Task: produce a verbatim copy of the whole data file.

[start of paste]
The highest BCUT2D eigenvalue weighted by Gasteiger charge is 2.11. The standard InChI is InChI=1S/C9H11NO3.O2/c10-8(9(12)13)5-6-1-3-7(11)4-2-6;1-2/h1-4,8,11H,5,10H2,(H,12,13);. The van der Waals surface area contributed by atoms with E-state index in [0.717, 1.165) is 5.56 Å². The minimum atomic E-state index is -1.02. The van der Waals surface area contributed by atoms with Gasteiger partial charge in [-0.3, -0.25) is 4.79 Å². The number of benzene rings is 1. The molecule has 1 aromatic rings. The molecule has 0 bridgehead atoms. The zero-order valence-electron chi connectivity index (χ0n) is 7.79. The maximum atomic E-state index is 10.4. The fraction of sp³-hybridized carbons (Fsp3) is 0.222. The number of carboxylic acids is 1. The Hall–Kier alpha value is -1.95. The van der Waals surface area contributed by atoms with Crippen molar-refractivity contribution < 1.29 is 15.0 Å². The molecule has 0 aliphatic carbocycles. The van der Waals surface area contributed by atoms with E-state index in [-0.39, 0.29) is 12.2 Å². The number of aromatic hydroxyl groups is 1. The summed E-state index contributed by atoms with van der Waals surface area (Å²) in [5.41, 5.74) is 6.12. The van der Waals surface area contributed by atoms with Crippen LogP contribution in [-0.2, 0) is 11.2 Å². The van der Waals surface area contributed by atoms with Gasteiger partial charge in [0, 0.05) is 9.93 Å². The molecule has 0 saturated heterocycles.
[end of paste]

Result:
The highest BCUT2D eigenvalue weighted by Gasteiger charge is 2.11. The standard InChI is InChI=1S/C9H11NO3.O2/c10-8(9(12)13)5-6-1-3-7(11)4-2-6;1-2/h1-4,8,11H,5,10H2,(H,12,13);. The van der Waals surface area contributed by atoms with E-state index in [0.717, 1.165) is 5.56 Å². The minimum atomic E-state index is -1.02. The van der Waals surface area contributed by atoms with Gasteiger partial charge in [-0.3, -0.25) is 4.79 Å². The number of benzene rings is 1. The molecule has 1 aromatic rings. The molecule has 0 bridgehead atoms. The zero-order valence-electron chi connectivity index (χ0n) is 7.79. The maximum atomic E-state index is 10.4. The fraction of sp³-hybridized carbons (Fsp3) is 0.222. The number of carboxylic acids is 1. The Hall–Kier alpha value is -1.95. The van der Waals surface area contributed by atoms with Crippen molar-refractivity contribution < 1.29 is 15.0 Å². The molecule has 0 aliphatic carbocycles. The van der Waals surface area contributed by atoms with E-state index in [-0.39, 0.29) is 12.2 Å². The number of aromatic hydroxyl groups is 1. The summed E-state index contributed by atoms with van der Waals surface area (Å²) in [5.41, 5.74) is 6.12. The van der Waals surface area contributed by atoms with Crippen LogP contribution in [-0.2, 0) is 11.2 Å². The van der Waals surface area contributed by atoms with Gasteiger partial charge in [0, 0.05) is 9.93 Å². The molecule has 0 saturated heterocycles.